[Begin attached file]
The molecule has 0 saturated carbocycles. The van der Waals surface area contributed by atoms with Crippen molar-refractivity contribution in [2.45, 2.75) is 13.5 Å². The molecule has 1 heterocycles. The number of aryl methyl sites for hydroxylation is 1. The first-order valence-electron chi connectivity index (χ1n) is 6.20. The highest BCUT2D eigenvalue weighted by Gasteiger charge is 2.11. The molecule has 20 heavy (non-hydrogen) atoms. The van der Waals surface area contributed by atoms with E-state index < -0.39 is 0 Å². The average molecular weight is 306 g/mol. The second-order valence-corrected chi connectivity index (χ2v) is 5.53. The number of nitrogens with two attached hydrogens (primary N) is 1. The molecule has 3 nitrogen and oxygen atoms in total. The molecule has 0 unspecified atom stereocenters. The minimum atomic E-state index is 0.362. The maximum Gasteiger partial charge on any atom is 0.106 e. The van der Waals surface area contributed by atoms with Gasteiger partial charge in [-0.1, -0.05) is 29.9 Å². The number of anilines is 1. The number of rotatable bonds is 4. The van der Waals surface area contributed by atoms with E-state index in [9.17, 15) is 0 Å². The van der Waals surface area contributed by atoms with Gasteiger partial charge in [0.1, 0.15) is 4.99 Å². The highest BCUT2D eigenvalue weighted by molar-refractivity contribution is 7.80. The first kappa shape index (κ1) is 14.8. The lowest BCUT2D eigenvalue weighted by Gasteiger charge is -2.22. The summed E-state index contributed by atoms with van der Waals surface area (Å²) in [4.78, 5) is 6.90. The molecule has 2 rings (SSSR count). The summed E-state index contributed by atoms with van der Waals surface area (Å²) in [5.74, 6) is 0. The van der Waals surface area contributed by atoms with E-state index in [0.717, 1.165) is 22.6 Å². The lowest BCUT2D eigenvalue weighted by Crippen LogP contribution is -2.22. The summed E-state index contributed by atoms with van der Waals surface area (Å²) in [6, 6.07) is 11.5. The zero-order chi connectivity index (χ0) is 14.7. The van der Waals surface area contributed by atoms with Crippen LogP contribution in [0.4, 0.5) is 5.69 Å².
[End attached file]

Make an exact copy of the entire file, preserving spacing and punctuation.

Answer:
The molecule has 0 saturated carbocycles. The van der Waals surface area contributed by atoms with Crippen molar-refractivity contribution in [2.45, 2.75) is 13.5 Å². The molecule has 1 heterocycles. The number of aryl methyl sites for hydroxylation is 1. The first-order valence-electron chi connectivity index (χ1n) is 6.20. The highest BCUT2D eigenvalue weighted by Gasteiger charge is 2.11. The molecule has 20 heavy (non-hydrogen) atoms. The van der Waals surface area contributed by atoms with E-state index < -0.39 is 0 Å². The average molecular weight is 306 g/mol. The second-order valence-corrected chi connectivity index (χ2v) is 5.53. The number of nitrogens with two attached hydrogens (primary N) is 1. The molecule has 3 nitrogen and oxygen atoms in total. The molecule has 0 unspecified atom stereocenters. The minimum atomic E-state index is 0.362. The maximum Gasteiger partial charge on any atom is 0.106 e. The van der Waals surface area contributed by atoms with Gasteiger partial charge in [-0.1, -0.05) is 29.9 Å². The number of anilines is 1. The number of rotatable bonds is 4. The van der Waals surface area contributed by atoms with E-state index in [9.17, 15) is 0 Å². The van der Waals surface area contributed by atoms with Gasteiger partial charge in [0.1, 0.15) is 4.99 Å². The highest BCUT2D eigenvalue weighted by molar-refractivity contribution is 7.80. The first kappa shape index (κ1) is 14.8. The lowest BCUT2D eigenvalue weighted by Gasteiger charge is -2.22. The summed E-state index contributed by atoms with van der Waals surface area (Å²) in [4.78, 5) is 6.90. The molecule has 2 rings (SSSR count). The summed E-state index contributed by atoms with van der Waals surface area (Å²) in [5.74, 6) is 0. The van der Waals surface area contributed by atoms with E-state index in [0.717, 1.165) is 22.6 Å². The lowest BCUT2D eigenvalue weighted by Crippen LogP contribution is -2.22. The summed E-state index contributed by atoms with van der Waals surface area (Å²) in [6, 6.07) is 11.5. The zero-order chi connectivity index (χ0) is 14.7. The van der Waals surface area contributed by atoms with Crippen LogP contribution in [0.4, 0.5) is 5.69 Å².